Brian: So how should I shop for a funeral?

    Joshua: Well, let me take it two ways. Let me, let me give you two scenarios here. I'm going to give you the, the,

    • 15 min
    11: Caregiving is Infrastructure

    11: Caregiving is Infrastructure

    PACE: Program for All-Inclusive Care for the Elderly











    "This [PACE] is what kind of program I want to work in. This is what is needed."

    Sonja Felton

    Executive Director, Huron Valley PACE









    This is an episode about a program that helps caregivers. I recently learned about a program that more people should know about. It’s called PACE: Program for All Inclusicve Care for the Elderly.



    PACE (Program of All-Inclusive Care for the Elderly) is a unique health plan and care provider, committed to keeping aging adults with challenging healthcare conditions in their home, by caring for their medical, physical and social needs. Caregivers describe PACE as a massive relief - 97% who use it recommend it to others. 



    People I interviewed about PACE love PACE. It reminds me of the way people talk about hospice. They love it and are so grateful to have found the program. In both cases I think what they love is the coordination of care. The fact that everyone communicates and it isn’t the caregivers job to be the lonely hub of communication for everything.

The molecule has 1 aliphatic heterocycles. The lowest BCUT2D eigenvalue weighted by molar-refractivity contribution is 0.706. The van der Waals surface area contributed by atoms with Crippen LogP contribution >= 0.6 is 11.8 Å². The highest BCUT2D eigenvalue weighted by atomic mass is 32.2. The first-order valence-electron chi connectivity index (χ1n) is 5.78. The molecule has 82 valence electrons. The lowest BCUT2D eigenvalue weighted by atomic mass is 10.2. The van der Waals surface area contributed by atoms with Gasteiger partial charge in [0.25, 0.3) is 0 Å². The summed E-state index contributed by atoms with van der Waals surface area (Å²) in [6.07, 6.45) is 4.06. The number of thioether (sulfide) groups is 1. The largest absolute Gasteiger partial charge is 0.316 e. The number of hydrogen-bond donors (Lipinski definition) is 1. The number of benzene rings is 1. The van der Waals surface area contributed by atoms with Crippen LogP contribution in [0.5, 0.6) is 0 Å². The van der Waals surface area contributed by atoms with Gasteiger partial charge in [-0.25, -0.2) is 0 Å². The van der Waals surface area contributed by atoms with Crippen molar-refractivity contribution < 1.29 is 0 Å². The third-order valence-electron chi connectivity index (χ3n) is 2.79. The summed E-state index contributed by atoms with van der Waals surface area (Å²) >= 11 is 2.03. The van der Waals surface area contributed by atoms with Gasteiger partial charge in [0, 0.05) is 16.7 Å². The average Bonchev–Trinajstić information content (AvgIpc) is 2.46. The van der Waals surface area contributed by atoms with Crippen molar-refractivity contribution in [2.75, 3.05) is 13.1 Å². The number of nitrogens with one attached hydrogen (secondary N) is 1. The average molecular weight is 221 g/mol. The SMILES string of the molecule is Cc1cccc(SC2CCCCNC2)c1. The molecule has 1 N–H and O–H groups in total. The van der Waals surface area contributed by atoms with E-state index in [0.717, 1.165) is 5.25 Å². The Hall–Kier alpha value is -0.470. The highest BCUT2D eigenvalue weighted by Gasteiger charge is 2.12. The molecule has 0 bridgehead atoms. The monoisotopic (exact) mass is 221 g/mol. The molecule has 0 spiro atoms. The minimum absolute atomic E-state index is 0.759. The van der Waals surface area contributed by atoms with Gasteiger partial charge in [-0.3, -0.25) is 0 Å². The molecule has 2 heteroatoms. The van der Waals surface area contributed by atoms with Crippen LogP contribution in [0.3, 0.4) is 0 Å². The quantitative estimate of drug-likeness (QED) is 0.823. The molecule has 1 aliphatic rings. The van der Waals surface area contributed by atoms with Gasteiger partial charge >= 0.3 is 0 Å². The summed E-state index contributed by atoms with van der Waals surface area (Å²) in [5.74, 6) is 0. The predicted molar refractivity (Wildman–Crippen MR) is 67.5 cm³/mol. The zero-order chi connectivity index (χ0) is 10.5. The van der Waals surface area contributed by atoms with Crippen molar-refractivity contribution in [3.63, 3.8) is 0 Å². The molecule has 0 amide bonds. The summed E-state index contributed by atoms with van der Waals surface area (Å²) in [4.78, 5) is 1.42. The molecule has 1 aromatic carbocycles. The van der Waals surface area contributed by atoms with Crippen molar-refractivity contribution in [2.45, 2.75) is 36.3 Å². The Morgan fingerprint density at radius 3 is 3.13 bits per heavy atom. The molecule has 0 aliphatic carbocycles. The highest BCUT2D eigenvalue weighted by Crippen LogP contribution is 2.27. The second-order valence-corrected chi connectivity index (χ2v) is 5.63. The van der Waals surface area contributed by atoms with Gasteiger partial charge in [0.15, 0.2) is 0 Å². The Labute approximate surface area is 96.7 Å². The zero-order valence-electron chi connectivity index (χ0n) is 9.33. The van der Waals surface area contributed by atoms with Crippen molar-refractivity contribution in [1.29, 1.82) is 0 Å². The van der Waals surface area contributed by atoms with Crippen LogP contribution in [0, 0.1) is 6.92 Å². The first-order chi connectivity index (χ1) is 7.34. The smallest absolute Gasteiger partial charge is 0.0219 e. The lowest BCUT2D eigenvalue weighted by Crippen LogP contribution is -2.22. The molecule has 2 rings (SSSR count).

The typical PACE participant is similar to the average nursing home resident. The typical participant is an 80-year-old woman with eight medical conditions and limitations in three activities of daily living. Nearly half (49 percent) of PACE participants have been diagnosed with dementia. Despite a high level of care needs, more than 90 percent of PACE participants are able to continue to live in their community.



    https://www.npaonline.org/policy-advocacy/value-pace



    Free Course: "Estate Planning for Aging Parents"







    Cindy Pierce: Author, Storyteller, Inn-Keeper, Caregiver